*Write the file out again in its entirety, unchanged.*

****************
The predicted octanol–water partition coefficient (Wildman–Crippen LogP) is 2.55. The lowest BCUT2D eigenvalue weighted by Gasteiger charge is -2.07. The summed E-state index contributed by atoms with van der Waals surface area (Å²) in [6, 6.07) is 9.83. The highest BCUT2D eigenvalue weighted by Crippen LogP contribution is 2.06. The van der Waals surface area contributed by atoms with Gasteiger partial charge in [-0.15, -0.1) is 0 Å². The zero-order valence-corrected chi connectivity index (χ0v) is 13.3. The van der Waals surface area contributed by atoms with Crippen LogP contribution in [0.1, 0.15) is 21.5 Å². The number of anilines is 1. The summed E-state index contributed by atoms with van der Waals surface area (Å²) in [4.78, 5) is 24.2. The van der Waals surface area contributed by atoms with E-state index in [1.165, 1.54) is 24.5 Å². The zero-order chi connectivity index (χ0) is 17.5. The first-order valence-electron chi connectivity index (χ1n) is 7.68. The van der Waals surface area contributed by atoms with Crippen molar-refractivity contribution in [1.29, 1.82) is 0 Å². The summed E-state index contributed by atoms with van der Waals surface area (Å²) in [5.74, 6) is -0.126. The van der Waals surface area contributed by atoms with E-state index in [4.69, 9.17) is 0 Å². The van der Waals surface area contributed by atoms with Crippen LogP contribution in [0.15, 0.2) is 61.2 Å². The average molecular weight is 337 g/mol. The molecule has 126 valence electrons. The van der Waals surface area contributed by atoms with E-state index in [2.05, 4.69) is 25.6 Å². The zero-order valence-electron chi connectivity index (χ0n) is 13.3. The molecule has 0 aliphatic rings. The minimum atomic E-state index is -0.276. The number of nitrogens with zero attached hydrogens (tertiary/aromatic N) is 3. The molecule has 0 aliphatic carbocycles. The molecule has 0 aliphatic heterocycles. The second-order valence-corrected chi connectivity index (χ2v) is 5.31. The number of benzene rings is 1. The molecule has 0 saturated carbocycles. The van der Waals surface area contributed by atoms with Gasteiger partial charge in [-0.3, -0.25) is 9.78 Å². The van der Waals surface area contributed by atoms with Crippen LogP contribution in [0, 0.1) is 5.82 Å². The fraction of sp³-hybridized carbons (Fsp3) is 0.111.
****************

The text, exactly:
The predicted octanol–water partition coefficient (Wildman–Crippen LogP) is 2.55. The lowest BCUT2D eigenvalue weighted by Gasteiger charge is -2.07. The summed E-state index contributed by atoms with van der Waals surface area (Å²) in [6, 6.07) is 9.83. The highest BCUT2D eigenvalue weighted by Crippen LogP contribution is 2.06. The van der Waals surface area contributed by atoms with Gasteiger partial charge in [-0.15, -0.1) is 0 Å². The zero-order valence-corrected chi connectivity index (χ0v) is 13.3. The van der Waals surface area contributed by atoms with Crippen LogP contribution in [0.1, 0.15) is 21.5 Å². The number of anilines is 1. The summed E-state index contributed by atoms with van der Waals surface area (Å²) in [4.78, 5) is 24.2. The van der Waals surface area contributed by atoms with E-state index in [1.165, 1.54) is 24.5 Å². The zero-order chi connectivity index (χ0) is 17.5. The first-order valence-electron chi connectivity index (χ1n) is 7.68. The van der Waals surface area contributed by atoms with Crippen molar-refractivity contribution in [1.29, 1.82) is 0 Å². The summed E-state index contributed by atoms with van der Waals surface area (Å²) in [5.74, 6) is -0.126. The van der Waals surface area contributed by atoms with E-state index in [4.69, 9.17) is 0 Å². The van der Waals surface area contributed by atoms with Crippen LogP contribution in [0.15, 0.2) is 61.2 Å². The average molecular weight is 337 g/mol. The molecule has 126 valence electrons. The van der Waals surface area contributed by atoms with E-state index in [2.05, 4.69) is 25.6 Å². The zero-order valence-electron chi connectivity index (χ0n) is 13.3. The molecule has 0 aliphatic rings. The minimum atomic E-state index is -0.276. The number of nitrogens with zero attached hydrogens (tertiary/aromatic N) is 3. The molecule has 0 aliphatic carbocycles. The molecule has 0 aliphatic heterocycles. The second-order valence-corrected chi connectivity index (χ2v) is 5.31. The number of benzene rings is 1. The molecule has 0 saturated carbocycles. The van der Waals surface area contributed by atoms with Gasteiger partial charge in [-0.3, -0.25) is 9.78 Å². The van der Waals surface area contributed by atoms with Crippen LogP contribution in [0, 0.1) is 5.82 Å². The fraction of sp³-hybridized carbons (Fsp3) is 0.111.